Levitation Magazine were delighted to be asked to review Nero Kane's album Tales of Faith and Lunacy, a 7-track LP, released in October 2020 via Berlin psych label Nasoni Records and Italian labels BloodRock Records and Anacortes Records. Also, we must apologise for the delay in getting our review out there but hope you dig it anyway!!
Lord Won't Come, the opening track, is full of atmosphere beginning with a delicate intro of guitar strums backing heartfelt vocals, its dark and deep, with a cathartic vibe which becomes more psychedelic as you journey through the song. Lyrically, it sets out a barren landscape devastated without hope in a world of decay. It is a great introduction to the album.
Mechthild delivers dream-like vocals on a sea of psych-folk goodness. It is a beautiful track inspired by the writings of the thirteenth-century German Christian mystic, Mechthild of Magdeburg, and more specifically her writings The Flowing Light of the Godhead, a collection of visions, revelations, thoughts and letters written in alternating prose and poetry, part of which is quoted at the end of the song. This track demonstrates astute song-writing and gives an insight into Nero Kane’s ingenuity whilst providing a visionary story about a love full of passion and a sickness for God.
The beginning of Mary Of Silence is reminiscent of Mark Lanegan’s vocals/tone and the basis of the track addresses spirituality and the 'end of life'. As the track plays Samantha Stella’s vocals join to provide the listener with an exquisite duet leading the walk towards the Holy Mary in order to find solace away from this world.
Magdalene is about the biblical figure Mary of Magdala, depicted in history to be the lover of Jesus, and one of the people who witnessed his crucifixion. This track tells her tale and provides a vision of belief and faith amongst spirituality and passion.
Lost Was The Road was inspired by the award-winning post-apocalyptic novel The Road (2006), written by Cormac McCarthy, which details the enervating journey of father and son across a desolate landscape of destroyed industrial civilisation and almost all living things. The track gives a sense of a long road trip without destination instead it encompasses a lose of hope and a great sense of sadness.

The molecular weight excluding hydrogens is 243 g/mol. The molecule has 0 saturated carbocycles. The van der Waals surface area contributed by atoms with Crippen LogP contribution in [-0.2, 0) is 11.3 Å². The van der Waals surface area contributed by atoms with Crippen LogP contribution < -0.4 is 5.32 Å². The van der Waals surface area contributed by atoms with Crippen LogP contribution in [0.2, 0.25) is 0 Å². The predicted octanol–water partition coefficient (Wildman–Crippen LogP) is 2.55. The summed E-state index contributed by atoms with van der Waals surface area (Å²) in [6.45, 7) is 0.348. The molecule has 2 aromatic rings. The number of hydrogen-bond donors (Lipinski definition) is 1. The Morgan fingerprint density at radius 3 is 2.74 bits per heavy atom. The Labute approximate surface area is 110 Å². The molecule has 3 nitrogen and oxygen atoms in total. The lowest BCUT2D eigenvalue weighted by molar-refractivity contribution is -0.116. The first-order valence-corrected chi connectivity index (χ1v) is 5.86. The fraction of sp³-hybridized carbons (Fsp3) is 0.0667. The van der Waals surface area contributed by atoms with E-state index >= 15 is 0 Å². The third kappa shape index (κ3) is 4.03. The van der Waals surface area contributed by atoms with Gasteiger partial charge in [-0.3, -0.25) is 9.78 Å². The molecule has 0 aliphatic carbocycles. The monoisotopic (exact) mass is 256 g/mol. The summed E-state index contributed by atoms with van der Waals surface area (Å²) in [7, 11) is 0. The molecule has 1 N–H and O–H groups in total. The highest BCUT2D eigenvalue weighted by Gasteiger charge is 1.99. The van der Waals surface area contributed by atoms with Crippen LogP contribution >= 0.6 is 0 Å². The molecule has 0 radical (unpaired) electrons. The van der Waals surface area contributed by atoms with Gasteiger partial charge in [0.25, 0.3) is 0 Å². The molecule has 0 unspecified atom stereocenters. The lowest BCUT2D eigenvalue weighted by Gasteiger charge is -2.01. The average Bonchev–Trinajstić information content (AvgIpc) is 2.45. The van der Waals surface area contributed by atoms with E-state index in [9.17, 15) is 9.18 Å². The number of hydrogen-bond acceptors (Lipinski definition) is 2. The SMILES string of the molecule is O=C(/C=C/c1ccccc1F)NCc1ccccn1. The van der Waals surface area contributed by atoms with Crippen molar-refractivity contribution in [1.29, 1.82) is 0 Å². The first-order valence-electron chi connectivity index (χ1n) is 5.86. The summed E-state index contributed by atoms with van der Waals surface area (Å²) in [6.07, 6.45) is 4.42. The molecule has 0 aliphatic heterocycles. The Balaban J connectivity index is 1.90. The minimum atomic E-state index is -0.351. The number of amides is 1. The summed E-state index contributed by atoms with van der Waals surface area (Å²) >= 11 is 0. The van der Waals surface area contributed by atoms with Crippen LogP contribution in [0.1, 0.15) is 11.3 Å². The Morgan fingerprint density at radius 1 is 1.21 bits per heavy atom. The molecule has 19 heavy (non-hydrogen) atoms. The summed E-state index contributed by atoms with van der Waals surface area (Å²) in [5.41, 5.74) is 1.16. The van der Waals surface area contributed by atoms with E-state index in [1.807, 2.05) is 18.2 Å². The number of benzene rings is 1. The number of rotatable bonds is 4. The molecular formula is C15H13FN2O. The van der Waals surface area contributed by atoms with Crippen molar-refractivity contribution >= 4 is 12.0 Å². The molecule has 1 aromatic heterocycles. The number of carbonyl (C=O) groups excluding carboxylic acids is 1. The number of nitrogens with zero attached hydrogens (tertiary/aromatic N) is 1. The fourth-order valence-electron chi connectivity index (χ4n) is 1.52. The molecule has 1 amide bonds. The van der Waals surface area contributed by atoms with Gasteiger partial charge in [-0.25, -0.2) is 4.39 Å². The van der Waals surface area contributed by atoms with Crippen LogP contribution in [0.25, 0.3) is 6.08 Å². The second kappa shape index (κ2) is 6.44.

I Believe deals with the conception of unconditional faith and the sense of belonging in search of consolation. It is a short ballad demonstrating empathy with elements of optimism, accomplished musically, as the track plays out.
Angelene’s Desert begins with Samantha’s vocals reciting a poem/sermon depicting a lightness turned to dark. The track is a tribute to PJ Harvey’s track Angelene and it includes lyrics such as “...gone are the days that angels danced around” and “...the angels are now falling” there is no hope instead there is a sense of despair as even the heavenly aspects of our life come tumbling down. With a cinematic flavour the track finishes with a cathedral-like crescendo courtesy of Matt Bordin’s organ and drone arrangements combined with the violin of their guest violinist Nicola Manzan (Bologna Violenta) working to create a sense of resonance and reflection.
The whole album is a delicious blend of minimalist psychedelia with an on-going theme of doom, despair, melancholy, sadness, loneliness, etc... It is a well-produced album and deserves merit, particularly for Samantha Stella’s contribution which brings with it true mystical vibes. Overall, the album is impactful and thought-provoking, therefore, we would recommend this album and we give it a well-deserved 9/10.
1. Lord Won't Come
3. Mary Of Silence
5. Lost Was The Road
6. I Believe
7. Angelene's Desert